By establishing a digital first and location independent strategy, services are easily accessed through the distributed cloud. The Cybersecurity Mesh embraces the requirements of remote working by providing secure access to IT assets as needed, at any time, and from anywhere. It works by applying an individual security perimeter to each user or thing. 

How PlainID Fits in to The New Way of Thinking

Plain ID’s Policy Manager uses Policy Based Access Control (PBAC) to centrally manage access decisions by focusing on the connectivity between each identity and the services, data and functions they access and allowing fine-grained management of access.

One example of this is in the area of microservices. Authorizations are enforced within a service mesh (not to be confused with the cybersecurity mesh) which runs in parallel to the microservices and injected PlainID sidecar. The PlainID Policy Decision Point (PDP) helps to enrich identity and asset data as needed, while the policy cache and Policy Administration Point (PAP) manage the policies.

Multi-factor authentication levels are delivered in the request header of the policy. Any part of the requests (header, payload and URL) can be used to enforce the relevant access. External attributes, such as days, can be added and entitle advanced actions. For example, in the marketplace portal for banking, user 1, as identified, can only access their own bank details. The solution is deployed into the service mesh as a microservice so if user 1 tries to access authorized data for user 2, access will be denied. Policies are easily and efficiently managed in the user interface, changed and deployed immediately through the sidecar and enforced.

PlainID’s identity authorization management solution is resilient, scalable and secure, ensuring real time automated access control decisions and enforcement. With capabilities to enrich decision making, management and distribution, PlainID provides a full stack authorization as a service solution, supporting cloud services. Dynamic fine-grained policies define who has access to what assets and when.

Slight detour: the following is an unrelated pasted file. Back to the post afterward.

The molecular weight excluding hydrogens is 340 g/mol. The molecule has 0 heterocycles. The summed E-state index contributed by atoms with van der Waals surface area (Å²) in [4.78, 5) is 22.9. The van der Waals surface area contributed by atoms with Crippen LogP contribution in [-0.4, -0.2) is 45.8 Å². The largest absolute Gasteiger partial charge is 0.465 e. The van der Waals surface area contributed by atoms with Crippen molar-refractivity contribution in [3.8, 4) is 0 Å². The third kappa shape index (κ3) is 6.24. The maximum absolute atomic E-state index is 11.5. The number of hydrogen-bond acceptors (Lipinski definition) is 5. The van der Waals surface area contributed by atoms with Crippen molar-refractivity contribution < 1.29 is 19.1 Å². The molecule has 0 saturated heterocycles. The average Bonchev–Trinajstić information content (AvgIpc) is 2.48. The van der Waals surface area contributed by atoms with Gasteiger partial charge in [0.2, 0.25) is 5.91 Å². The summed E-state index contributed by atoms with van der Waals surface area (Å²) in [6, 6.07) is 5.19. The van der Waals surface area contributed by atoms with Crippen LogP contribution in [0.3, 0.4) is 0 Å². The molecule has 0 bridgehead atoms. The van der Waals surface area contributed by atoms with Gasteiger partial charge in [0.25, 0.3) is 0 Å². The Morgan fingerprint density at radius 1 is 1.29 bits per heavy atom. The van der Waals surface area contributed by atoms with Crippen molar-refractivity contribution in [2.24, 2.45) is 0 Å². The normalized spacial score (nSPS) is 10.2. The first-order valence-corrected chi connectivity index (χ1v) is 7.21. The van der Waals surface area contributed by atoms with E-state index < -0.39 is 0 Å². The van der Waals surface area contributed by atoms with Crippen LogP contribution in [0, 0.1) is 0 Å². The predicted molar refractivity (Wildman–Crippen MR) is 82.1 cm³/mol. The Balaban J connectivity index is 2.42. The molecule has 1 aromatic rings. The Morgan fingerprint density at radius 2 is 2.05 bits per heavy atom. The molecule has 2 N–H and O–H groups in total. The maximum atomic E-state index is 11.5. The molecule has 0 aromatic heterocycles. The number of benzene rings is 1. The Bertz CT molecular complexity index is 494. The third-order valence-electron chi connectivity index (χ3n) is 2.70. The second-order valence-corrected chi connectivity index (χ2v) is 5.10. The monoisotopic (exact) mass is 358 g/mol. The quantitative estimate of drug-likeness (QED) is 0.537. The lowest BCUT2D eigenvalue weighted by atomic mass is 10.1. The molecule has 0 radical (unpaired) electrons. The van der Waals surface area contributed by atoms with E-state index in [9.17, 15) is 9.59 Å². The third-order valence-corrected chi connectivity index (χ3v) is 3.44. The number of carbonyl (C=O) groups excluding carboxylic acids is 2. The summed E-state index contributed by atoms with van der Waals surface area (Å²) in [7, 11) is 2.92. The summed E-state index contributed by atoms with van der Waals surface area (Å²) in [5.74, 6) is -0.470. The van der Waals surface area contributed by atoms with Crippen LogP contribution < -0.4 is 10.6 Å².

The service mesh is secured through distributed enforcement and centralized management of policies. Attributes are used as the foundation of the identity. Policies are then formed, from the attributes, to create security perimeters individually around each identity establishing the Cybersecurity Mesh.

To see PlainIDs PBAC solution in action, click here to schedule a demo with a member of the PlainID team

Here's our best practices for implementing authorization policy in Service Mesh

All statements in this report attributable to Gartner represent PlainID’s interpretation of data, research opinion or viewpoints published as part of a syndicated subscription service by Gartner, Inc., and have not been reviewed by Gartner. Each Gartner publication speaks as of its original publication date (and not as of the date of this article.) The opinions expressed in Gartner publications are not representations of fact and are subject to change without notice.